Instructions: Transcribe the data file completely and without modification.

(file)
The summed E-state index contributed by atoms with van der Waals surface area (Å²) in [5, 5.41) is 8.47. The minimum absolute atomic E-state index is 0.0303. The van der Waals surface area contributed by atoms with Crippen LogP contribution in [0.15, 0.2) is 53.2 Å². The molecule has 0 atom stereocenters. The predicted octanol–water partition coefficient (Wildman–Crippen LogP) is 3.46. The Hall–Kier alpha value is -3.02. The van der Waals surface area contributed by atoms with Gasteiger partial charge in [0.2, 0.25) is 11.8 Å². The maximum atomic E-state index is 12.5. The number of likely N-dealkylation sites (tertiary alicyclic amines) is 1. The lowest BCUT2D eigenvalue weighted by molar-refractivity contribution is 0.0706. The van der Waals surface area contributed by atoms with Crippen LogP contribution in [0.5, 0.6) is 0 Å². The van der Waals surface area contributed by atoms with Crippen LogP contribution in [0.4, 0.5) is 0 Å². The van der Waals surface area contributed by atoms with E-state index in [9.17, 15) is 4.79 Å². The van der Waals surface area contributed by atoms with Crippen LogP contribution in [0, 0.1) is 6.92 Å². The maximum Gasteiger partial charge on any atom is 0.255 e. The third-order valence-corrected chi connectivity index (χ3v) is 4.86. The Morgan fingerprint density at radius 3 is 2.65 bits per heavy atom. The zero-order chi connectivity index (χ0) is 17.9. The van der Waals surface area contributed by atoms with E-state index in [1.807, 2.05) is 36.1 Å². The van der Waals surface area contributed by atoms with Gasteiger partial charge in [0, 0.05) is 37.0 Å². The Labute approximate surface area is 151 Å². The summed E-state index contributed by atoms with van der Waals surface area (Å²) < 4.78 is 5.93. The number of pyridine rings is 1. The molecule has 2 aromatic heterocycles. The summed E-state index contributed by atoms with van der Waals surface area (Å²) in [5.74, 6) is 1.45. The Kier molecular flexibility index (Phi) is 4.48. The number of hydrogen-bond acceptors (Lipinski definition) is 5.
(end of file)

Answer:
The summed E-state index contributed by atoms with van der Waals surface area (Å²) in [5, 5.41) is 8.47. The minimum absolute atomic E-state index is 0.0303. The van der Waals surface area contributed by atoms with Crippen LogP contribution in [0.15, 0.2) is 53.2 Å². The molecule has 0 atom stereocenters. The predicted octanol–water partition coefficient (Wildman–Crippen LogP) is 3.46. The Hall–Kier alpha value is -3.02. The van der Waals surface area contributed by atoms with Gasteiger partial charge in [0.2, 0.25) is 11.8 Å². The maximum atomic E-state index is 12.5. The number of likely N-dealkylation sites (tertiary alicyclic amines) is 1. The lowest BCUT2D eigenvalue weighted by molar-refractivity contribution is 0.0706. The van der Waals surface area contributed by atoms with Crippen LogP contribution in [0.5, 0.6) is 0 Å². The van der Waals surface area contributed by atoms with Crippen LogP contribution in [0.4, 0.5) is 0 Å². The van der Waals surface area contributed by atoms with E-state index in [9.17, 15) is 4.79 Å². The van der Waals surface area contributed by atoms with Crippen LogP contribution in [0, 0.1) is 6.92 Å². The maximum Gasteiger partial charge on any atom is 0.255 e. The third-order valence-corrected chi connectivity index (χ3v) is 4.86. The Morgan fingerprint density at radius 3 is 2.65 bits per heavy atom. The zero-order chi connectivity index (χ0) is 17.9. The van der Waals surface area contributed by atoms with E-state index in [1.807, 2.05) is 36.1 Å². The van der Waals surface area contributed by atoms with Gasteiger partial charge in [0, 0.05) is 37.0 Å². The Labute approximate surface area is 151 Å². The summed E-state index contributed by atoms with van der Waals surface area (Å²) < 4.78 is 5.93. The number of pyridine rings is 1. The molecule has 2 aromatic heterocycles. The summed E-state index contributed by atoms with van der Waals surface area (Å²) in [5.74, 6) is 1.45. The Kier molecular flexibility index (Phi) is 4.48. The number of hydrogen-bond acceptors (Lipinski definition) is 5.